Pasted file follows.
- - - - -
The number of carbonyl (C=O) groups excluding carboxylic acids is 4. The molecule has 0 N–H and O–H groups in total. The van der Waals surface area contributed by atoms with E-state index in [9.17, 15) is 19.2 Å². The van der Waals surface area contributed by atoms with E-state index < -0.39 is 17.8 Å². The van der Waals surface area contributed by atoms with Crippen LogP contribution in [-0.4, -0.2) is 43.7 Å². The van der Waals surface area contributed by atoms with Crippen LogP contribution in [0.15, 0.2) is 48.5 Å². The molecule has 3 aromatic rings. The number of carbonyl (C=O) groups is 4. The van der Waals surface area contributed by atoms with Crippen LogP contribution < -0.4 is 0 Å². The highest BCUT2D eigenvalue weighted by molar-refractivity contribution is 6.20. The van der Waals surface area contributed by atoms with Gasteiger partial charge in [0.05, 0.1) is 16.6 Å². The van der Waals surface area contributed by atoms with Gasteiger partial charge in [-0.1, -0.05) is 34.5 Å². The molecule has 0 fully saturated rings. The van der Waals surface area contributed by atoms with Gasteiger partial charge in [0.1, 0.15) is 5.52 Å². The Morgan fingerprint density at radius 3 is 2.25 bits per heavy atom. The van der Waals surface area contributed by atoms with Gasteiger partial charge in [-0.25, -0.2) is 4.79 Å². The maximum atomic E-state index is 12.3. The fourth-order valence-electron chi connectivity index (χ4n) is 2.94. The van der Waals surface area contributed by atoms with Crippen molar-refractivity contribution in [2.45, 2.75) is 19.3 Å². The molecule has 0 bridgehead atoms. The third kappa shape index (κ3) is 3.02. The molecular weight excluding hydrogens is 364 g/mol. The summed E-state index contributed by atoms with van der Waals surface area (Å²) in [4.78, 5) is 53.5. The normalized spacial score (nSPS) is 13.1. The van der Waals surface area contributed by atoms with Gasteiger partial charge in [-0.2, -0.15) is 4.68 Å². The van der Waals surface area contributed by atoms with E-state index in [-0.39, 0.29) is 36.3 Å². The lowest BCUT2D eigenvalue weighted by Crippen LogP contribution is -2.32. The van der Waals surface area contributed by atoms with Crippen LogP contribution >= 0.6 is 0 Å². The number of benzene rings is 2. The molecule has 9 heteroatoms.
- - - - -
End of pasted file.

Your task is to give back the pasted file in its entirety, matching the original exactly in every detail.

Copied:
The number of carbonyl (C=O) groups excluding carboxylic acids is 4. The molecule has 0 N–H and O–H groups in total. The van der Waals surface area contributed by atoms with E-state index in [9.17, 15) is 19.2 Å². The van der Waals surface area contributed by atoms with E-state index < -0.39 is 17.8 Å². The van der Waals surface area contributed by atoms with Crippen LogP contribution in [-0.4, -0.2) is 43.7 Å². The van der Waals surface area contributed by atoms with Crippen LogP contribution in [0.15, 0.2) is 48.5 Å². The molecule has 3 aromatic rings. The number of carbonyl (C=O) groups is 4. The van der Waals surface area contributed by atoms with Crippen LogP contribution < -0.4 is 0 Å². The highest BCUT2D eigenvalue weighted by molar-refractivity contribution is 6.20. The van der Waals surface area contributed by atoms with Gasteiger partial charge in [0.05, 0.1) is 16.6 Å². The van der Waals surface area contributed by atoms with Gasteiger partial charge in [-0.1, -0.05) is 34.5 Å². The molecule has 0 fully saturated rings. The van der Waals surface area contributed by atoms with Gasteiger partial charge in [0.1, 0.15) is 5.52 Å². The Morgan fingerprint density at radius 3 is 2.25 bits per heavy atom. The van der Waals surface area contributed by atoms with Gasteiger partial charge in [-0.25, -0.2) is 4.79 Å². The maximum atomic E-state index is 12.3. The fourth-order valence-electron chi connectivity index (χ4n) is 2.94. The van der Waals surface area contributed by atoms with Crippen molar-refractivity contribution in [2.45, 2.75) is 19.3 Å². The molecule has 0 bridgehead atoms. The third kappa shape index (κ3) is 3.02. The molecular weight excluding hydrogens is 364 g/mol. The summed E-state index contributed by atoms with van der Waals surface area (Å²) in [4.78, 5) is 53.5. The normalized spacial score (nSPS) is 13.1. The van der Waals surface area contributed by atoms with Gasteiger partial charge in [-0.2, -0.15) is 4.68 Å². The van der Waals surface area contributed by atoms with E-state index in [-0.39, 0.29) is 36.3 Å². The lowest BCUT2D eigenvalue weighted by Crippen LogP contribution is -2.32. The van der Waals surface area contributed by atoms with Crippen LogP contribution >= 0.6 is 0 Å². The number of benzene rings is 2. The molecule has 9 heteroatoms.